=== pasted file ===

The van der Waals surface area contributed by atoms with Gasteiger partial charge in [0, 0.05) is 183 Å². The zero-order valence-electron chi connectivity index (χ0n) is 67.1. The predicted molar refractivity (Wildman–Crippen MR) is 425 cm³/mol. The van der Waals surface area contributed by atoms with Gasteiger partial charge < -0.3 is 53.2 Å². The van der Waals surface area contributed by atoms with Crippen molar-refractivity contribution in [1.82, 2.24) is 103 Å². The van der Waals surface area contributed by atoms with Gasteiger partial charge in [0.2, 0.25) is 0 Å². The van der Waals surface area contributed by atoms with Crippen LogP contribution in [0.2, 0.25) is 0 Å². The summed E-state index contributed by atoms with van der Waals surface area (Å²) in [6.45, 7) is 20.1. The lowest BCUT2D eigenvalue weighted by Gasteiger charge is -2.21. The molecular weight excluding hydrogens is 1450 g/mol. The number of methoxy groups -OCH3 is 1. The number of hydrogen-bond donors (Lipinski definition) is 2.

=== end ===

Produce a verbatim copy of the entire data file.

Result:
The van der Waals surface area contributed by atoms with Gasteiger partial charge in [0, 0.05) is 183 Å². The zero-order valence-electron chi connectivity index (χ0n) is 67.1. The predicted molar refractivity (Wildman–Crippen MR) is 425 cm³/mol. The van der Waals surface area contributed by atoms with Gasteiger partial charge < -0.3 is 53.2 Å². The van der Waals surface area contributed by atoms with Crippen molar-refractivity contribution in [1.82, 2.24) is 103 Å². The van der Waals surface area contributed by atoms with Gasteiger partial charge in [0.2, 0.25) is 0 Å². The van der Waals surface area contributed by atoms with Crippen LogP contribution in [0.2, 0.25) is 0 Å². The summed E-state index contributed by atoms with van der Waals surface area (Å²) in [6.45, 7) is 20.1. The lowest BCUT2D eigenvalue weighted by Gasteiger charge is -2.21. The molecular weight excluding hydrogens is 1450 g/mol. The number of methoxy groups -OCH3 is 1. The number of hydrogen-bond donors (Lipinski definition) is 2.